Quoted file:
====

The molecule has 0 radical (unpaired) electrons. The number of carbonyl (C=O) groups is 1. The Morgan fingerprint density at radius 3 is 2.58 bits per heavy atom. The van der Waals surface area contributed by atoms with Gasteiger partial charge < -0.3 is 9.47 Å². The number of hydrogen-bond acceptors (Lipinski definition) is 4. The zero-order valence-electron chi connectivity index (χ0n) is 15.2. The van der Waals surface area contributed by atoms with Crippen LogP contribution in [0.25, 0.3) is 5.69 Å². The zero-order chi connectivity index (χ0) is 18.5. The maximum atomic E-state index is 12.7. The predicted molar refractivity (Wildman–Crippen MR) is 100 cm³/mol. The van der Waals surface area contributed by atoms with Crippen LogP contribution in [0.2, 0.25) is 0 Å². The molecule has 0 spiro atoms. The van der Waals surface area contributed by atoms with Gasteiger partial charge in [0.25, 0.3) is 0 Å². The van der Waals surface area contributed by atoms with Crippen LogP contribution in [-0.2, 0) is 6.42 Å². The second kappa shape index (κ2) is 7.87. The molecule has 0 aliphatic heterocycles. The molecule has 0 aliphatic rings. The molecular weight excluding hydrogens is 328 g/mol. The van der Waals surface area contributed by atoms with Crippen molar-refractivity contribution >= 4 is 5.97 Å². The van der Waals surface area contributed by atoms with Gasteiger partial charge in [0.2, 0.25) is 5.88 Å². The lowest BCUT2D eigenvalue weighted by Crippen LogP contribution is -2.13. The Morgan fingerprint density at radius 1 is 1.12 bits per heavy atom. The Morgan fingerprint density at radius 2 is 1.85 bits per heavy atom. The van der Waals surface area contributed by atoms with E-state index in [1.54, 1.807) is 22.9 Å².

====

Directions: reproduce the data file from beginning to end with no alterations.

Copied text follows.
The molecule has 0 radical (unpaired) electrons. The number of carbonyl (C=O) groups is 1. The Morgan fingerprint density at radius 3 is 2.58 bits per heavy atom. The van der Waals surface area contributed by atoms with Gasteiger partial charge < -0.3 is 9.47 Å². The number of hydrogen-bond acceptors (Lipinski definition) is 4. The zero-order valence-electron chi connectivity index (χ0n) is 15.2. The van der Waals surface area contributed by atoms with Crippen LogP contribution in [0.25, 0.3) is 5.69 Å². The zero-order chi connectivity index (χ0) is 18.5. The maximum atomic E-state index is 12.7. The predicted molar refractivity (Wildman–Crippen MR) is 100 cm³/mol. The van der Waals surface area contributed by atoms with Crippen LogP contribution in [0.2, 0.25) is 0 Å². The molecule has 0 spiro atoms. The van der Waals surface area contributed by atoms with Gasteiger partial charge in [0.25, 0.3) is 0 Å². The van der Waals surface area contributed by atoms with Crippen LogP contribution in [-0.2, 0) is 6.42 Å². The second kappa shape index (κ2) is 7.87. The molecule has 0 aliphatic heterocycles. The molecule has 0 aliphatic rings. The molecular weight excluding hydrogens is 328 g/mol. The van der Waals surface area contributed by atoms with Crippen molar-refractivity contribution >= 4 is 5.97 Å². The van der Waals surface area contributed by atoms with Gasteiger partial charge in [0.2, 0.25) is 5.88 Å². The lowest BCUT2D eigenvalue weighted by Crippen LogP contribution is -2.13. The Morgan fingerprint density at radius 1 is 1.12 bits per heavy atom. The Morgan fingerprint density at radius 2 is 1.85 bits per heavy atom. The van der Waals surface area contributed by atoms with E-state index in [1.54, 1.807) is 22.9 Å².